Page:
• Many with their own super fund may well know the value of their super interests.  But what if the fund’s assets include  assets that aren’t valued daily such as properties?  One needs to have a very good understanding of the value of all fund assets.  And keep in mind that Melbourne property prices posted double digit growth for 2016.
  • You need to be aware that the very useful estate planning tool of reversionary pensions may no longer be such a wonderful solution. The reversionary pension will count against your transfer balance cap – although one has 12 months grace in pulling money out as a lump sum.
  • The growth in your pension assets doesn’t count against your transfer balance cap. Think carefully about what assets you keep / put into pension mode.
  • And here is a real nasty one. If you exceed your transfer balance cap, then you will be denied taking advantage of any further increases in the cap. So when it increases from $1,600,000 to $1,700,000,  to $1,800,000 and so on, you will be denied these increases if you have ever exceeded your transfer balance cap.

These are just some of the issues to be addressed well before July 2017.

Inaction can be the worst action.

With the removal of the accountant’s exemption as from June 2016, accountants can no longer provide any form of financial planning advice.  The only way for you to properly address your situation is to obtain financial planning advice and do so from a financial planner who understands these complex tax rules.

So what are the ins and outs of the $1,600,000 pension cap?

July is now not that far away and by then the amount of monies you can have pension mode will be limited to $1.6 million. So what are the ins and outs of the $1,600,000 pension cap?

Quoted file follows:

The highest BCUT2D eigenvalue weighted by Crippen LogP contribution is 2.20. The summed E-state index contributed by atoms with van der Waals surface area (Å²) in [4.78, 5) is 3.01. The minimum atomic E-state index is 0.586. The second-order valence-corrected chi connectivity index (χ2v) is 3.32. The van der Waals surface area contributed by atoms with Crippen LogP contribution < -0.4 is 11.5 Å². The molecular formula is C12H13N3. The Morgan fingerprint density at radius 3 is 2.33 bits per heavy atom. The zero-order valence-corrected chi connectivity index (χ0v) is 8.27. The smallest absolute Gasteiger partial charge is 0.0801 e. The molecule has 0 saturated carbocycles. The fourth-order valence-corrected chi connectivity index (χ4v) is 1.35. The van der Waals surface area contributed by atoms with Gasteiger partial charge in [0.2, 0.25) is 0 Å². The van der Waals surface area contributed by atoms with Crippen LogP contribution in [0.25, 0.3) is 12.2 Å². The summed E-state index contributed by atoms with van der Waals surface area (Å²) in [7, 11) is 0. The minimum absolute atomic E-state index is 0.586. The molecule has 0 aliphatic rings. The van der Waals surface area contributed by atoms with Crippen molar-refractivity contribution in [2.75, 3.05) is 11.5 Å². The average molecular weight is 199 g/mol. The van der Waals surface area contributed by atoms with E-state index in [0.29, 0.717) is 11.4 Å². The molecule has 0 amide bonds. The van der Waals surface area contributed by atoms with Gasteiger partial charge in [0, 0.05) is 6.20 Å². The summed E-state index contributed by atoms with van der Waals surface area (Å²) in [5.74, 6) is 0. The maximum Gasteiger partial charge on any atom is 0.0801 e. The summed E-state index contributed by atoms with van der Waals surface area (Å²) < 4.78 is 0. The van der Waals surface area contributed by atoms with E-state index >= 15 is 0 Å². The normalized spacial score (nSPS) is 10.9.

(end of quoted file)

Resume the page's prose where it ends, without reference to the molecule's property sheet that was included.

The $1,600,000 will be indexed in $100,000 increments. It will also be recorded and tracked like a general ledger account with various transactions and events either adding to or reducing the balance.

Items that will count against the balance include:-

  • The balance of any pension account as at 30 June 2017.
  • Reversionary pensions commenced between 1 July 2016 and 30 June 2017 (and which will be subject to a separate blog).
  • Superannuation pensions started after 30 June 2017.
  • Reversionary pensions started after 30 June 2017.
  • Excess transfer balance earnings (a.k.a. the penalty for exceeding a pension cap).
  • Reversionary death benefits (and which will also be subject to a separate blog).
  • Defined benefit income streams (as rare as they are these days).

Items that will reduce one’s balance include:-

  • Amounts converted back into accumulation mode.
  • Structured settlement contributions (being personal injury payments).
  • Losses due to fraud.
  • Transactions voided under the Bankruptcy Act.
  • Family Law superannuation splits.
  • Pensions that fail to comply with the standards (with the most typical occurance being a pension that ceases as the minimum pension has not been made).

It is important to note that the pension payment will not be reduced by:-

  • Pension payments.
  • Investment losses – although the government’s 364 page Explanatory Memorandum contemplates the impact of another 2008/2009 financial meltdown. Paragraph 3.103 states at the government will review the impact of the transfer balance in the event of a microeconomic shock that substantially affects retirement incomes. It is only a stated intention to review – it doesn’t say they will do anything and doesn’t say how big a shock it has to be.

The superannuation changes are complex (as evidenced by a 364 page explanatory memorandum) and require many to properly review their affair and to do so well before July.

In this blog, we have simply outlined the technicalities of the new pension cap. In future blogs we will explore various aspects of this in more detail as well as addressing some of the other more significant super changes. 

At MRS, we will spend today planning for your success tomorrow.